As you’re probably already aware, last month a series of demonstrations began in New York City.
Dubbed “Occupy Wall Street”, the protests criticize the absence of legal repercussions following the recent global financial crisis and the excessive influence of big business on U.S. laws and policies.
Their rallying cry has become “We are the 99%” — meaning the 99% of Americans who are having their homes foreclosed on, who are facing debilitating student loan debt, and who can’t afford medical care or insurance coverage… while the remaining 1% grow ever wealthier.
The Occupy Wall Street protests have spread from NYC to every state in the U.S., and this weekend similar events were organized around the world in solidarity.
I mention all this in a travel blog because yesterday we attended the (mostly) peaceful protest in Berlin, where we joined 10,000 other protesters in marching from Alexanderplatz to Bundestag, the German House of Parliament.
We were surprised by how broad a swath of “the 99%” was represented — this definitely wasn’t just a protest for punk teenagers sporting chains and mohawks.
Along with hippies singing folk songs and the ever-present hipsters there were also tons of kids, dogs, families, and elderly couples walking hand-in-hand.
The majority of the march was surprisingly tranquil, but the energy level shot up at the end as, with drums beating and flags flying, the front of the crowd raced across the park toward the steps of the Bundestag.
We found ourselves in the front of the crowd as it reached the police line protecting the building and were steps away when, in a sudden frenzy of conflict, a handful of protesters yanked down the metal barricades and drug them back into the crowd.
One minute I was laughing with Kali about a particularly well-worded sign, and the next we were caught in a fleeing crowd trying to escape riot police pepper spray.
Shit just got real.
Since we had no desire to be arrested in a country where we didn’t speak the language, and nor did we relish the thought of being trampled or maced in the face, we decided to get the hell off the front line.
We took shelter in a little nook on the side where, semi-protected by construction fencing, we watched this particular cop repeatedly push protestors back when they crossed an arbitrary (in the sense that he seemed to keep changing his mind about where exactly it lay) line.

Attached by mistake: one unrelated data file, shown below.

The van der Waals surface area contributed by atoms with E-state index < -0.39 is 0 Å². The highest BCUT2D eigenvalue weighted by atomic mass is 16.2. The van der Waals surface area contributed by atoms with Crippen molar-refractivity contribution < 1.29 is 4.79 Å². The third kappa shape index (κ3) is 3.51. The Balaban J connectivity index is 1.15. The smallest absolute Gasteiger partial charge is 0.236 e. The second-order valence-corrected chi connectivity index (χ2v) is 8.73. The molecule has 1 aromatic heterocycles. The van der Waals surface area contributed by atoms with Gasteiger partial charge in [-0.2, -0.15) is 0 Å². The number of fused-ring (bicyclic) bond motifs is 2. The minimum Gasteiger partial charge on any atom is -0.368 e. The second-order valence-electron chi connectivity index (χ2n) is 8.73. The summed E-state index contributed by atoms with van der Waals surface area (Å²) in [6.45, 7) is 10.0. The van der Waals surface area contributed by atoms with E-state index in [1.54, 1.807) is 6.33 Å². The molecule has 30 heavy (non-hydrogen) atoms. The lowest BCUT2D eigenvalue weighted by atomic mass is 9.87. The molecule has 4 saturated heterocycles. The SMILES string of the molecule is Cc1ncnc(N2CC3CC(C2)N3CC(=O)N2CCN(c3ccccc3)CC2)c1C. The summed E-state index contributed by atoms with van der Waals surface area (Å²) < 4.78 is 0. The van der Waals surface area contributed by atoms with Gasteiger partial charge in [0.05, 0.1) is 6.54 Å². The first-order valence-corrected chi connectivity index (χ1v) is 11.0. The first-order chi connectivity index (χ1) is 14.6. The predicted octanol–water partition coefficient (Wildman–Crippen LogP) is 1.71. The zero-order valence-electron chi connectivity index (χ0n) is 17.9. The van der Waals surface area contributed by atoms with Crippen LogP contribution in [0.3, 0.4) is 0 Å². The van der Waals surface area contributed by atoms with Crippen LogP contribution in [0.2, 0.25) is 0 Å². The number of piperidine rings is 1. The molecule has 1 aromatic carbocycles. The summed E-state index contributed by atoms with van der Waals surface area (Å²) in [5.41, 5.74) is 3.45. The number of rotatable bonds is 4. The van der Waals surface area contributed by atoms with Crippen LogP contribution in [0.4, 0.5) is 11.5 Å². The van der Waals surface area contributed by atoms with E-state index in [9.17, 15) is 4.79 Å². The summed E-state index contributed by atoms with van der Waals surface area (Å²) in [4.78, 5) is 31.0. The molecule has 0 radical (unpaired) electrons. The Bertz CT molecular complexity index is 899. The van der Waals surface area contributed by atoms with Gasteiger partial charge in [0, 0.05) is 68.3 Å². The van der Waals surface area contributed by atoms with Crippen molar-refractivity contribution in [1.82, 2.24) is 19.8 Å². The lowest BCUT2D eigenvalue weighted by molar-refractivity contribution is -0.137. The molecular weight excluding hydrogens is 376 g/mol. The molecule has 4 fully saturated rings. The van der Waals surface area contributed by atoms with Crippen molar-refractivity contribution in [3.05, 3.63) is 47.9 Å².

After a tense period things finally calmed down, and eventually a huge section of the crowd sat on the ground while others gathered around them in a circle.
This guy started speaking, and after each sentence the crowd would repeat back his words so everyone could hear the message. We later learned that this technique is called “the human microphone” and is employed by protestors to allow everyone in a crowd to hear the speaker’s words when sound systems are prohibited.
After some rousing initial remarks that drew a great deal of laughter from the crowd, we found someone to translate for us just as the speaker got down to the practicalities of organizing an outdoor protest in the not-exactly-balmy Berlin weather.
Having (from what we could tell) only recently made the decision to occupy the park for as long as they could, and fearing that if they left the space now they wouldn’t be allowed back later, organizers were encouraging folks to call their friends and request blankets, tents, and similar supplies.
When the group seemed settled in for the long haul, we wandered further back in the park to find hundreds more protestors playing bongos, sharing food, starting chants, and generally enjoying the atmosphere of solidarity.
Groups of police decked out in riot gear would periodically wander through, but we didn’t see any other skirmishes and, aside from the somewhat-belligerent pusher we photographed early on, the majority of police seemed peacefully minded.
I’ve always been fascinated by riot police, and while watching one of their patrol groups shift to continually protect their backs in the crowd I was struck by the difficult position they must find themselves in.
It seems safe to presume that every one of those police officers is part of the 99%. Some of them might identify with the protests, relate to the movement, and believe that change needs to happen, but they’ve also been tasked with preventing the demonstration from getting out of hand.
Police brutality, when it occurs, is a devastating abuse of the public trust (and unfortunately it has been a well-documented occurance throughout the Occupy Wall Street protests in the U.S.).
Protesters and police officers aren’t necessarily natural enemies, however, and there’s complexity to every issue. I wonder how many of these public officers wanted to be on the other side of the barricade, perhaps joining their friends and families?
Or perhaps I’m just a bleeding-heart liberal who assumes everyone wants to see real change occur.
What do you think?